To add to our list of challenge ciphers (Bellaso’s, d’Agapeyeff’s, Feynman’s, etc), here’s one I hadn’t seen before from Helen Fouché Gaines’ (1956) “Cryptanalysis: A Study of Ciphers and Their Solution”, which I found courtesy of Greg Ross’s Futility Closet website:-

```VQBUP PVSPG GFPNU EDOKD XHEWT IYCLK XRZAP VUFSA WEMUX GPNIV QJMNJ JNIZY KBPNF RRHTB WWNUQ JAJGJ FHADQ LQMFL XRGGW UGWVZ GKFBC MPXKE KQCQQ LBODO QJVEL.```

The cipher is the last in a series of exercises at the end of a chapter titled “Investigating the Unknown Cipher,” and she gives no hint as to its source. Of the exercises, she writes, “There is none in which the system may not be learned through analysis, unless perhaps the final unnumbered cryptogram.” The solution says simply “Unsolved.”

If you look at the book itself (p.217), all Gaines says is “Here is one which nobody has been able to decrypt:“. Hence it is not at all clear whether this is a composed challenge cipher (i.e. designed to confound) or an accidental challenge cipher (i.e. one found in the wild but never yet solved). I suspect the latter… but perhaps someone will know for sure either way.

Incidentally, the 1968 comment on this mentioned in the Futility Closet post is online here (it’s on p.5): just so you know, the authors there offer an [entirely fictional, I expect] “Nicodemus J. Grumbow award” for anyone solving it.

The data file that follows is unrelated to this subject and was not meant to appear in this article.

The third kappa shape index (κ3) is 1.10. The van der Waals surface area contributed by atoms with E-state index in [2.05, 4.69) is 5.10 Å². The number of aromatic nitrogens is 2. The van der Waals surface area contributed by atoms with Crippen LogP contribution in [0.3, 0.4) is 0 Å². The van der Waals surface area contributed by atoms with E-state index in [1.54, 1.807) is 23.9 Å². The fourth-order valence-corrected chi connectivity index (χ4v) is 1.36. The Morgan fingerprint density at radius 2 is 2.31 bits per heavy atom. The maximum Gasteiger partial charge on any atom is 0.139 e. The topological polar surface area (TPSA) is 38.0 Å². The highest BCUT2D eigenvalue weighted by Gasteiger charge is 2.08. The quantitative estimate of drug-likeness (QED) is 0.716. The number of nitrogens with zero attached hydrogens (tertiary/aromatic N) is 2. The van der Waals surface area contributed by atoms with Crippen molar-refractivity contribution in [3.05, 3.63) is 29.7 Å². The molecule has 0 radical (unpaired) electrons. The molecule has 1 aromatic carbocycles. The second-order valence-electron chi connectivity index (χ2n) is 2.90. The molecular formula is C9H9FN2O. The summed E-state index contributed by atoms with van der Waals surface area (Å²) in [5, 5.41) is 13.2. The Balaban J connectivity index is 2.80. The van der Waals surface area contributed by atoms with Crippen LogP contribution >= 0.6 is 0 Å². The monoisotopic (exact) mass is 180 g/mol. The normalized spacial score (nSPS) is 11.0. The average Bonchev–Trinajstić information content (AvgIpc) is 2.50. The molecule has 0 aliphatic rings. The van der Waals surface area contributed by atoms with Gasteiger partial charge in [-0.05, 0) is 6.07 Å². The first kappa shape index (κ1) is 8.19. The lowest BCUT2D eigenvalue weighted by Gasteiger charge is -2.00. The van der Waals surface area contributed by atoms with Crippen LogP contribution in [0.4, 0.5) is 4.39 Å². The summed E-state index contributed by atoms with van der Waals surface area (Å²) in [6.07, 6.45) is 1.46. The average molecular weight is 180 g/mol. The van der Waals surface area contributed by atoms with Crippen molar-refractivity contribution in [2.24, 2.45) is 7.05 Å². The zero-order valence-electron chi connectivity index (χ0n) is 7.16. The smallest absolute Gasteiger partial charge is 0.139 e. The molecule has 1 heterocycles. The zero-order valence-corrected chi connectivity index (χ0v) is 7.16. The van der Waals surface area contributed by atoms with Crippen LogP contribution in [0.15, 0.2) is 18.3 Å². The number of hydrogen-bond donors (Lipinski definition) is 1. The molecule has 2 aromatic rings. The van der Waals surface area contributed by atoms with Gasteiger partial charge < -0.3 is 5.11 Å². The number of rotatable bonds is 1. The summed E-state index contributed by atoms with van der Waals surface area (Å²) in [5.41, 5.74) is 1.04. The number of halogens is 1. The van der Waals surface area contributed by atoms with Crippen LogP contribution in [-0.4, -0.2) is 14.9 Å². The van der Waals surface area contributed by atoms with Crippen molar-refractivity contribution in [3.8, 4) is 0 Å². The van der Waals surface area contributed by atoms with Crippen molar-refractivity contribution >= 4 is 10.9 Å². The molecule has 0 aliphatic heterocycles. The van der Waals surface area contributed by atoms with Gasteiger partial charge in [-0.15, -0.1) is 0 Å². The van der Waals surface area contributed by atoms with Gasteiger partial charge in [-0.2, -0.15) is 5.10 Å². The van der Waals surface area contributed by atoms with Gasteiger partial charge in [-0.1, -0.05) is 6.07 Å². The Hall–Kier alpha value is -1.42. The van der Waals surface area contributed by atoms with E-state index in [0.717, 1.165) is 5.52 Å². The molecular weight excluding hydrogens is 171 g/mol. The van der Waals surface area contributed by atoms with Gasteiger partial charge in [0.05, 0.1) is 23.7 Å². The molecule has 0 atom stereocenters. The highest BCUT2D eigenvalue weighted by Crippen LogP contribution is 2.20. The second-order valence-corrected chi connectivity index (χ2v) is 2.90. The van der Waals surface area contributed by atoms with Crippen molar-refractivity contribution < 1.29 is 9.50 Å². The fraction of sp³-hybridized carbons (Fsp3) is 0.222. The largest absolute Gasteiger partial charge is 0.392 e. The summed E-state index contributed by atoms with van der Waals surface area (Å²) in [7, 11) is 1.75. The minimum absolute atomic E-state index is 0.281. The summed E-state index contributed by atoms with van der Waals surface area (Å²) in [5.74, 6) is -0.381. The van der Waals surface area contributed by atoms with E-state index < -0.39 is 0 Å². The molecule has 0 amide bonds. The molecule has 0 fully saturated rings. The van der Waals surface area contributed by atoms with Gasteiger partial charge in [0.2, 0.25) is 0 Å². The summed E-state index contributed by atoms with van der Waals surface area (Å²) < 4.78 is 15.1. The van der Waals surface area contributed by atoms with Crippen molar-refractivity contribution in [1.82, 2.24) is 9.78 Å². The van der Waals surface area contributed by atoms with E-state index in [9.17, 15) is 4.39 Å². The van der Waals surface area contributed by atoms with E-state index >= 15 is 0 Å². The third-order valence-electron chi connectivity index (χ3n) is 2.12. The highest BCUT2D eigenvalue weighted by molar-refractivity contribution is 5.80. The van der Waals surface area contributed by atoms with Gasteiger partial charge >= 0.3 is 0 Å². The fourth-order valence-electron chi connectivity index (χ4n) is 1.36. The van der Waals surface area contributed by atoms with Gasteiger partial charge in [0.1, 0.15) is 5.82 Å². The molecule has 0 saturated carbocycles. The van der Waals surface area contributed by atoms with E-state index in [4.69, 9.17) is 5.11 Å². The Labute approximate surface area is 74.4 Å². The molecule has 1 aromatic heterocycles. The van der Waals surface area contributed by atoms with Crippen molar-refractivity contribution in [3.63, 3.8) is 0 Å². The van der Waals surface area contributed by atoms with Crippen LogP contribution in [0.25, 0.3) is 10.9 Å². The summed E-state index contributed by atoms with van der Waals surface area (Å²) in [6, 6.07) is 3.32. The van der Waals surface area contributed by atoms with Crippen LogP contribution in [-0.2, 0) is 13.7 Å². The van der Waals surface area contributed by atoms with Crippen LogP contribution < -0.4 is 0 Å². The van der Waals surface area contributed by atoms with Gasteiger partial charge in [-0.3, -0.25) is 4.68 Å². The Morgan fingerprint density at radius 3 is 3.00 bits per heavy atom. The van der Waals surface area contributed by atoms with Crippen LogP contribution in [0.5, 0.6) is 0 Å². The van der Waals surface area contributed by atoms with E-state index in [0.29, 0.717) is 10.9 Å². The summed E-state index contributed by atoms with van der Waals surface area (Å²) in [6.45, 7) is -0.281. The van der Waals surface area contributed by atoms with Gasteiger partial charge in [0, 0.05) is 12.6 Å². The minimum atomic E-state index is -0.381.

As far as the ciphertext itself goes, it has a flattish distribution (Q appears 9 times, while T & Y appear only twice each, all 26 letters are used), with a standard deviation of 1.52144, i.e. much flatter than a normal alphabet would present.

It has no repeated trigrams, while QJ & PN appear three times (DO, GW, QL, GG, VQ, PV, NU, NI and XR each appear twice). There are seven doubled letter-pairs, all appearing once only each (PP, GG, JJ, RR, WW, GG, QQ). There are a few visible patterns in the text that vaguely suggest some kind of structuring (JAJGJ, QCQQ, QLQ and QQL), but all of which might just be random.

As a result, it doesn’t appear to be a monoalphabetic substitution, nor a (conventional) polyalphabetic substitution (as there seems to be no obvious cycles, loops, or repeats). The cipher text is 125 characters long, which (as a mathematician) makes me idly wonder whether this was partly enciphered using some kind of a 5x5x5 three-dimensional transposition cipher, the sort of thing a Bond villain would gloat about in his/her evil monologue. I don’t believe for a minute that this is the case, of course, but I thought I’d mention it all the same. 🙂

Any thoughts? Is there anything that suggests to you what kind of a cipher this might be?